Yes, so many things come to my mind when I think about Granny…the newspaper clippings and pressed flowers stuffed into her big Bible, her tiny closet with a dozen or so dresses hanging tidily on a hook, her rather terrifying driving, her dog named Sweetie, her chenille bedspreads, her Avon purchases, her fabric-covered box of costume jewelry, her always-stocked cookie jar, her pew at church, her occasional slipping of wind or soft profanity (always followed by a quick “whoops!”), her red pick-up with the customized plate reading “Go, Granny, Go!”…

But with all my memories of her, and all the hilariously funny stories we still tell about her  today (I promise I’ll share them someday), my single favorite thing about her is the woman she was that flows so fluidly and beautifully into the women she made.

Even if I had no memories of her at all, I would need only to look at my Mother and my Aunt B to see that Granny was an amazing woman, worthy of praise and honor, for she bore and raised two of the most industrious and gentle women I’ve ever met. Compassionate, humorous (lots of times on accident, sometimes on purpose), hard-working, talented, self-sacrificing, dutiful, faithful, patriotic, and brimming with love for their family. Just like Granny, they hop to it all day long, living for the ones God has given them to. They pour themselves out for us, just like she did for them…just like I hope to do for my own children.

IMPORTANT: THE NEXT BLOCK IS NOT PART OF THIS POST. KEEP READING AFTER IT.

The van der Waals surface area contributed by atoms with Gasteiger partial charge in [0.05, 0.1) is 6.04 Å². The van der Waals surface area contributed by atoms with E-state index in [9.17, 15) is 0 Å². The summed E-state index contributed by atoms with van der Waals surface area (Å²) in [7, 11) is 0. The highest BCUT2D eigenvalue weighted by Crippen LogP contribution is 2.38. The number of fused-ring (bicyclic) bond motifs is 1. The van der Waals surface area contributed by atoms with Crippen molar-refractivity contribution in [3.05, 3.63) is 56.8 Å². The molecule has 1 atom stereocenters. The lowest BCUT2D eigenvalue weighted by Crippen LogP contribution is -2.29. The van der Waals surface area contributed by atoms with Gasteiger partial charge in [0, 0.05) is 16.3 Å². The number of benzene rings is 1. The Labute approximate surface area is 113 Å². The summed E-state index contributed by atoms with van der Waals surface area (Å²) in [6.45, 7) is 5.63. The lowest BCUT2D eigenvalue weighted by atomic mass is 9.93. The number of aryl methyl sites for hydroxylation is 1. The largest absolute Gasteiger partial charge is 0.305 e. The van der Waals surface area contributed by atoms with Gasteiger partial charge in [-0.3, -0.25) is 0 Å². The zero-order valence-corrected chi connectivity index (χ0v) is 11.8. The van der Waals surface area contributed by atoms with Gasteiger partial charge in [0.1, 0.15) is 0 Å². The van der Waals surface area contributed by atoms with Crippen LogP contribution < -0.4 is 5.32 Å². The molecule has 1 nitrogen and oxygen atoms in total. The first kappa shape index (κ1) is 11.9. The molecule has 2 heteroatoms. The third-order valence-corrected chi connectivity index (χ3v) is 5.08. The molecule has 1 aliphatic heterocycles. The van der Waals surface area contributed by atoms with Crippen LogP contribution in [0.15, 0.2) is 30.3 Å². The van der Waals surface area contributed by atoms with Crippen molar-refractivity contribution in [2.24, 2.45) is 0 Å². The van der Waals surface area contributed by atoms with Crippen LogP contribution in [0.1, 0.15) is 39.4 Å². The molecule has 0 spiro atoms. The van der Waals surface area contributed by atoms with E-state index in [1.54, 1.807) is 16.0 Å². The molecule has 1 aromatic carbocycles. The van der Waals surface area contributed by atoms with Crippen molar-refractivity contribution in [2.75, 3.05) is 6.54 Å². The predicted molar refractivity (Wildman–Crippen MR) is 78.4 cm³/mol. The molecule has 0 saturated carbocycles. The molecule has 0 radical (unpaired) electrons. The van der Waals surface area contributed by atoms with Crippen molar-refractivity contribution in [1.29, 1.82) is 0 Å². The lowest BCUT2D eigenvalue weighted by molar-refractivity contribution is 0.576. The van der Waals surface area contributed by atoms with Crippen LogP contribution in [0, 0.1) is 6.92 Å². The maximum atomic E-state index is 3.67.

It is a beautiful thing to be cradled for life by women who nurture and unconditionally love you; in their presence, you feel 100% adored, and completely at rest. The minute you cross the threshold into their home, your heart sighs and you don’t need any distractions (or toys!) to keep you happy. You’re with the women who know you. You’re home.

On this Mother’s Day, I will be thinking of Granny, missing her, wishing my husband and my children could have known her…

But the women who knew her best, who grew up under her ministrations and learned by her hand, are still with me, carrying her best characteristics, and passing them on to me and to my daughters.

In them both, I see her.

It’s no wonder I remember Granny so well.